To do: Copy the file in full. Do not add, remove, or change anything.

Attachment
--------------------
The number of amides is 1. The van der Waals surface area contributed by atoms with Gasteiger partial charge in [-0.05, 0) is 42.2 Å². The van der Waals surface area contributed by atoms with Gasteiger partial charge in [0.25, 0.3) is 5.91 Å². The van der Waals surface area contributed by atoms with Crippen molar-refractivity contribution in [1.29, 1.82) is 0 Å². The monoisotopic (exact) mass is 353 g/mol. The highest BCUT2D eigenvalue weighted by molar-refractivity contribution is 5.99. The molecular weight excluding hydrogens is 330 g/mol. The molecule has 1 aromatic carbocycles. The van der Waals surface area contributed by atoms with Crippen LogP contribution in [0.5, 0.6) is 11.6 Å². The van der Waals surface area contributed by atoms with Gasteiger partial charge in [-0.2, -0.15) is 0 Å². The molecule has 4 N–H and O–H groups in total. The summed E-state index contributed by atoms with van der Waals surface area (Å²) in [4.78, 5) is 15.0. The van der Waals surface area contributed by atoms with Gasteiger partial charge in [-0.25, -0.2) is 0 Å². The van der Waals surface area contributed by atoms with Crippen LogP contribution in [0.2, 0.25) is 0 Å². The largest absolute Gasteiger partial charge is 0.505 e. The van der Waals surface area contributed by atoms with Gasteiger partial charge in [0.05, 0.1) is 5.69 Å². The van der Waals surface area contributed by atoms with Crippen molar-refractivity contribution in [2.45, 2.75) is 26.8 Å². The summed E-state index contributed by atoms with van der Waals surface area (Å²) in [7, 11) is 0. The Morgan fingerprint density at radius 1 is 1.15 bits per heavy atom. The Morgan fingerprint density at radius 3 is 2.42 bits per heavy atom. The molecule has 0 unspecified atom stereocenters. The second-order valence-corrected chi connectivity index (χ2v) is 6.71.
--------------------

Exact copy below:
The number of amides is 1. The van der Waals surface area contributed by atoms with Gasteiger partial charge in [-0.05, 0) is 42.2 Å². The van der Waals surface area contributed by atoms with Gasteiger partial charge in [0.25, 0.3) is 5.91 Å². The van der Waals surface area contributed by atoms with Crippen molar-refractivity contribution in [1.29, 1.82) is 0 Å². The monoisotopic (exact) mass is 353 g/mol. The highest BCUT2D eigenvalue weighted by molar-refractivity contribution is 5.99. The molecular weight excluding hydrogens is 330 g/mol. The molecule has 1 aromatic carbocycles. The van der Waals surface area contributed by atoms with Crippen LogP contribution in [0.5, 0.6) is 11.6 Å². The van der Waals surface area contributed by atoms with Gasteiger partial charge in [-0.2, -0.15) is 0 Å². The molecule has 4 N–H and O–H groups in total. The summed E-state index contributed by atoms with van der Waals surface area (Å²) in [4.78, 5) is 15.0. The van der Waals surface area contributed by atoms with Gasteiger partial charge in [-0.25, -0.2) is 0 Å². The van der Waals surface area contributed by atoms with Crippen LogP contribution in [0.2, 0.25) is 0 Å². The largest absolute Gasteiger partial charge is 0.505 e. The van der Waals surface area contributed by atoms with Gasteiger partial charge in [0.05, 0.1) is 5.69 Å². The van der Waals surface area contributed by atoms with Crippen molar-refractivity contribution in [2.45, 2.75) is 26.8 Å². The summed E-state index contributed by atoms with van der Waals surface area (Å²) in [7, 11) is 0. The Morgan fingerprint density at radius 1 is 1.15 bits per heavy atom. The Morgan fingerprint density at radius 3 is 2.42 bits per heavy atom. The molecule has 0 unspecified atom stereocenters. The second-order valence-corrected chi connectivity index (χ2v) is 6.71.